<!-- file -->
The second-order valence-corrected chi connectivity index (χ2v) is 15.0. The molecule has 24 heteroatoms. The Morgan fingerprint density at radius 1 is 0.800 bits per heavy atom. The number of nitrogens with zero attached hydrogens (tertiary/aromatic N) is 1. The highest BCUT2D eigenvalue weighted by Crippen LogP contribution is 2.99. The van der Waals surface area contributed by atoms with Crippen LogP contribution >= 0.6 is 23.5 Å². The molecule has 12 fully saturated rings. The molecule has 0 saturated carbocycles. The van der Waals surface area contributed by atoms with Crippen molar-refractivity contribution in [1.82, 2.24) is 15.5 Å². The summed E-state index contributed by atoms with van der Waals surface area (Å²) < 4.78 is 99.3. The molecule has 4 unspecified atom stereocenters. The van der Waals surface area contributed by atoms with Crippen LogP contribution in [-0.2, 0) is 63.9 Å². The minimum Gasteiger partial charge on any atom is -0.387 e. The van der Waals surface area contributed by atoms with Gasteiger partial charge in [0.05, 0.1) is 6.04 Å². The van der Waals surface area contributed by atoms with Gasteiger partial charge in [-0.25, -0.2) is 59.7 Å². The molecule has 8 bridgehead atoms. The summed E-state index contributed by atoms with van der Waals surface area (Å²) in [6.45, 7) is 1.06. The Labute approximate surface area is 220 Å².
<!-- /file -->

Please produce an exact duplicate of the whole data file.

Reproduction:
The second-order valence-corrected chi connectivity index (χ2v) is 15.0. The molecule has 24 heteroatoms. The Morgan fingerprint density at radius 1 is 0.800 bits per heavy atom. The number of nitrogens with zero attached hydrogens (tertiary/aromatic N) is 1. The highest BCUT2D eigenvalue weighted by Crippen LogP contribution is 2.99. The van der Waals surface area contributed by atoms with Crippen LogP contribution >= 0.6 is 23.5 Å². The molecule has 12 fully saturated rings. The molecule has 0 saturated carbocycles. The van der Waals surface area contributed by atoms with Crippen molar-refractivity contribution in [1.82, 2.24) is 15.5 Å². The summed E-state index contributed by atoms with van der Waals surface area (Å²) < 4.78 is 99.3. The molecule has 4 unspecified atom stereocenters. The van der Waals surface area contributed by atoms with Crippen LogP contribution in [-0.2, 0) is 63.9 Å². The minimum Gasteiger partial charge on any atom is -0.387 e. The van der Waals surface area contributed by atoms with Gasteiger partial charge in [0.05, 0.1) is 6.04 Å². The van der Waals surface area contributed by atoms with Gasteiger partial charge in [-0.25, -0.2) is 59.7 Å². The molecule has 8 bridgehead atoms. The summed E-state index contributed by atoms with van der Waals surface area (Å²) in [6.45, 7) is 1.06. The Labute approximate surface area is 220 Å².